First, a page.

When Two Can Grow a Business More Successfully Than One – by Cliff Ennico (31 Jul 11)



By Cliff Ennico

“I currently own a one-person information technology consulting firm, which operates as a limited liability company (LLC).

I have a number of small clients.  I go out and get the business, but I am also the person who has to do the work to keep the client satisfied.  I am making enough money to support myself and my family, but there is not much left over to pay anyone else.

I believe I could market this service to larger clients.  This would bring in much more revenue, but there is no way I could do all the work a larger client will require.  I don’t want to hire employees because it’s too expensive, and independent contractors are not reliable enough to perform the work on the demanding schedule these clients will require.

I recently met an individual who is working for a large IT firm in a nearby city.  We are both the same age – 55.  He is sick and tired of commuting every day, and is looking for the chance to be part-owner of a business. 

This individual is almost the perfect complement to me.  He does not understand marketing at all, and is not comfortable selling clients or performing customer relations activities.  He is, however, a genius at the IT services my company performs.  He is the type of person who will work throughout the day and evening to finish a project on time, with as little human contact as possible.

I am thinking of bringing him on board as a 50/50 partner in my LLC.  I would give him my existing projects to work on, which would enable me to devote all of my time to attracting and soliciting business from larger clients.  If I am successful in generating one or two larger clients within the next six to 12 months, we should be able to generate enough income to pay ourselves a ‘living wage’.

My question is this:  am I being too generous giving him 50% of my LLC up front, or should I give him a small percentage of the LLC now and let him ‘work his way’ up to 50% ownership?  I really want to work with this person, but I want to be sure I am being fair to myself as well.”

What you have described here is almost the perfect business partnership.

People often go into partnership with people who are similar to themselves, but he best partnerships are between people with different skills who complement each other.

The best partnerships I have seen in 30 years of working with entrepreneurs are “inside-outside” partnerships such as the one you want to create.  One partner (the “outside” partner) handles the marketing and other activities involved in getting, keeping and satisfying customers.  The other partner (the “inside” partner) has more of a “project management” mentality and delights in getting each client job done on time and under budget.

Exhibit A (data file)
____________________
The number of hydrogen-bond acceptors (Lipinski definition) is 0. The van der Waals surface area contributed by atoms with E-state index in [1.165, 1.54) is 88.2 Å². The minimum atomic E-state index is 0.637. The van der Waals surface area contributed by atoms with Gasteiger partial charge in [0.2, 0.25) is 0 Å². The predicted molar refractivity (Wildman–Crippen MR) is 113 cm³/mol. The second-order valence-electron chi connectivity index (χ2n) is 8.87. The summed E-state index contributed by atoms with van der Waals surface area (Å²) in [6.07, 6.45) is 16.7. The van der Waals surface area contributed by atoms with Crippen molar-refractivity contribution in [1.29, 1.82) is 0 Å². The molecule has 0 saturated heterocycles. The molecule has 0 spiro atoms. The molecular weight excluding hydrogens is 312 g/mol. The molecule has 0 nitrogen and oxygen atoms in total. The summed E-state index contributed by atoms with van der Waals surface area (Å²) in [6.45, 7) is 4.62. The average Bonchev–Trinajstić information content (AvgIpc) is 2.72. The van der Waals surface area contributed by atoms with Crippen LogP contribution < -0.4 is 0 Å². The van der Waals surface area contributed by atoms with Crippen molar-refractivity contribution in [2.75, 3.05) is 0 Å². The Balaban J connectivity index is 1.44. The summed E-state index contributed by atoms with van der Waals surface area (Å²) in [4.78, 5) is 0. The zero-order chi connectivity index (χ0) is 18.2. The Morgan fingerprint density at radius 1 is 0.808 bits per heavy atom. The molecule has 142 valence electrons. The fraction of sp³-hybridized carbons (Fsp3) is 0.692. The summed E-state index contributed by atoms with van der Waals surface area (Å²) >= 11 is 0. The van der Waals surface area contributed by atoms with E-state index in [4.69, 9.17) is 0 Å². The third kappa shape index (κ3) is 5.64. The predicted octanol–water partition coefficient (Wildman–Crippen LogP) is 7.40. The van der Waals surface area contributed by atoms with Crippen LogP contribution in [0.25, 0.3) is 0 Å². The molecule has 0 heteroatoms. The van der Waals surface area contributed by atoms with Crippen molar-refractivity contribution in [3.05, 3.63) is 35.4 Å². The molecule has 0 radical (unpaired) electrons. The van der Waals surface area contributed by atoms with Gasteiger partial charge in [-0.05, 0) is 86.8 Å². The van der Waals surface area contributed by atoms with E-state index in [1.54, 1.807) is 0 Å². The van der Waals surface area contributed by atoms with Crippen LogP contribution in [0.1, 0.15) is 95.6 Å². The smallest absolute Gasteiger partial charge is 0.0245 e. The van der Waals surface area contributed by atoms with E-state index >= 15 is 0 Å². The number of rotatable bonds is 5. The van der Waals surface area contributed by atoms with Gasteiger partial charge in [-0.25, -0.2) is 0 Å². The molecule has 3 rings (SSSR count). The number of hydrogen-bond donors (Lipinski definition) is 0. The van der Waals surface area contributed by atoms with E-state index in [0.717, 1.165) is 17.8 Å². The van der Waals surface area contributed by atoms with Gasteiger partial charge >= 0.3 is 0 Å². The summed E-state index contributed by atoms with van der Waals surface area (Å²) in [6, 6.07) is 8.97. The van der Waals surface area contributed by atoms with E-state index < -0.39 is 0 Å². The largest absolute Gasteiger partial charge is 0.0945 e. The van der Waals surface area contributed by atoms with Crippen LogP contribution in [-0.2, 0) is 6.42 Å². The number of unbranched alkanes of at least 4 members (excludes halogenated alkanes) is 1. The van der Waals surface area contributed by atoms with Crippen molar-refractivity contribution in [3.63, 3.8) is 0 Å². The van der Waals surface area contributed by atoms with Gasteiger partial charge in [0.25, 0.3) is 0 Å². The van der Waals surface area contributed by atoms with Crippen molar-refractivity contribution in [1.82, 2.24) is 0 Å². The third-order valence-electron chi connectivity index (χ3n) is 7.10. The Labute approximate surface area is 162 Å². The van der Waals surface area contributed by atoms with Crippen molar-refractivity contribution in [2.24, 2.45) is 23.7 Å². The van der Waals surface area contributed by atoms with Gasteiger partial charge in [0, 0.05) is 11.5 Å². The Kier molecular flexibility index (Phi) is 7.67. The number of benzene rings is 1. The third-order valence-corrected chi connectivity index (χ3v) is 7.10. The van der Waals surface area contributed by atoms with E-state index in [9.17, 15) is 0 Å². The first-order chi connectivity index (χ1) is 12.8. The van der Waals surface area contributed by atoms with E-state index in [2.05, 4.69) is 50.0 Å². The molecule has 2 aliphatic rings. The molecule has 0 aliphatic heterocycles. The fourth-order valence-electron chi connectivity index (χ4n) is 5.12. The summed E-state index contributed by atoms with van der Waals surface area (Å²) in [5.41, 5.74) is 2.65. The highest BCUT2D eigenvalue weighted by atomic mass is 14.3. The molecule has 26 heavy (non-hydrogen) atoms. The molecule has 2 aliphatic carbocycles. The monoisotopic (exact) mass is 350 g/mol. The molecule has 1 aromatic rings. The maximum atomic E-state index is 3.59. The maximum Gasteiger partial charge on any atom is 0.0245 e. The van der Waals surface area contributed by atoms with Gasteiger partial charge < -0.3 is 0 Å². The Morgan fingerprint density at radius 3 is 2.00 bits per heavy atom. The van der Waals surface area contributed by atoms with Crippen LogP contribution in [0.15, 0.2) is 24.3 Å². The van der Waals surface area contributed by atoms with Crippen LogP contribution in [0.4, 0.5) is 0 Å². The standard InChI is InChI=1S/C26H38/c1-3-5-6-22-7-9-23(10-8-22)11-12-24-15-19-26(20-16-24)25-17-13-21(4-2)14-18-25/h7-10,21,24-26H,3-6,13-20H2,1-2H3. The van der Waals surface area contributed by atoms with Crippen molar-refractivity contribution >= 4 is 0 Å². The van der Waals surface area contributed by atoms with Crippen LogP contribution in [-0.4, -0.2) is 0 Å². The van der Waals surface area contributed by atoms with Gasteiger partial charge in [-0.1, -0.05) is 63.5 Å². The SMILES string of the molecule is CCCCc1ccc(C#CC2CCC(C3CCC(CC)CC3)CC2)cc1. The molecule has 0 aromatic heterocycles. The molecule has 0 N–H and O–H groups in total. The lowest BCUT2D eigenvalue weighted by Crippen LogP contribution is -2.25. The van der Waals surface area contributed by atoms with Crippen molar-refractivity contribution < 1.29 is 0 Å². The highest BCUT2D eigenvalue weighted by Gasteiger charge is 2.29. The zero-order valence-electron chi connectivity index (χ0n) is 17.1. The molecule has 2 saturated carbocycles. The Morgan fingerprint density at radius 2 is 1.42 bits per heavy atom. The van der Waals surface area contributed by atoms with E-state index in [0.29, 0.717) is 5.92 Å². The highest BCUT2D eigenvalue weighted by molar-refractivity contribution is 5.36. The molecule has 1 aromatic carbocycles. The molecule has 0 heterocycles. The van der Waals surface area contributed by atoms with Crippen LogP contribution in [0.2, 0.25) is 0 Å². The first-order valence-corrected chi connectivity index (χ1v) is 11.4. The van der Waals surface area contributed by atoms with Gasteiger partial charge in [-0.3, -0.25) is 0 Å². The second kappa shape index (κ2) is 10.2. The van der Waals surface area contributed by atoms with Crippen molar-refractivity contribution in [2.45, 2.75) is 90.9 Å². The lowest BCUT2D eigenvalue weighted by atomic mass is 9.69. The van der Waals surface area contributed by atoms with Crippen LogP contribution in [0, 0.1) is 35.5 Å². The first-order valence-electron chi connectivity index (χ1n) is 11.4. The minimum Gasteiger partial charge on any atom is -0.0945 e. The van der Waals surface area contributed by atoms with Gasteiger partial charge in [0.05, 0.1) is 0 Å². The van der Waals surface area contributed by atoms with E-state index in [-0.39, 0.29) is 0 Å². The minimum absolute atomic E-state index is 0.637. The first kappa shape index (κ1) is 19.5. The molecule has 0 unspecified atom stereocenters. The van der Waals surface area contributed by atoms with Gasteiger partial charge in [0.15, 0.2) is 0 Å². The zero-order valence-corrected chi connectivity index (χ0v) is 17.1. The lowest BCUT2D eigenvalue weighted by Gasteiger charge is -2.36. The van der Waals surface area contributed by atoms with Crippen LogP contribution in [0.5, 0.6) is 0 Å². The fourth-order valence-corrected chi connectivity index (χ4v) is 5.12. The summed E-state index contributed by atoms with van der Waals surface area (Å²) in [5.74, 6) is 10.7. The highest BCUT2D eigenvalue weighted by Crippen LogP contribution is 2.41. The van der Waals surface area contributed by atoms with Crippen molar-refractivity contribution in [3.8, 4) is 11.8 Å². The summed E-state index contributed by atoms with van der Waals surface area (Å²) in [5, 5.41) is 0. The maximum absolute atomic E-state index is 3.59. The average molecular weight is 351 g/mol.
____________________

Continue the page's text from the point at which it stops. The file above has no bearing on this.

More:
If the “outside” and “inside” partners communicate well with each other, and respect each other’s sphere of influence (the “inside” partner doesn’t interfere with the “outside” partner’s customer relationships, and the “outside” partner doesn’t micro-manage the “inside” partner’s work), the result can be a truly dynamic and successful partnership.

There is a problem, however:  if you bring this individual on as a 50% partner, you will have to share some of the “net revenue” from each project with him from day one, unless he is independently wealthy and can wait to be compensated until the business ramps up.  Since your business is only generating enough income right now to support you, you may have to cut back your lifestyle until such time as you land some bigger customers that can support the both of you.

The key question here is:  are both you and this individual willing to take an entrepreneurial risk?  For that is what you both are doing.  He is taking a “leap of faith” in quitting his day job and joining your firm without assurance he will receive decent compensation, and you are taking a “leap of faith” that you truly can market successfully to larger clients.  It seems to me the risks are about the same for both of you, so I see no reason why you shouldn’t be 50/50 owners of the business from day one.

It sounds like the primary assets of your business are “client files” that do not generate a steady or reliable income stream.  If that’s correct, then most accountants would not view your business as having any significant value, and you will be able to give this individual a 50% interest in your LLC for a small amount of money he can easily afford.

Just be sure your lawyer drafts an “Operating Agreement” (similar to a partnership agreement) for the two of you which clearly spells out how you will break up if the business doesn’t grow the way both of you anticipate.

            Cliff Ennico (www.succeedinginyourbusiness.com), a leading expert on small business law and taxes, is the author of “Small Business Survival Guide,” “The eBay Seller’s Tax and Legal Answer Book” and 15 other books.



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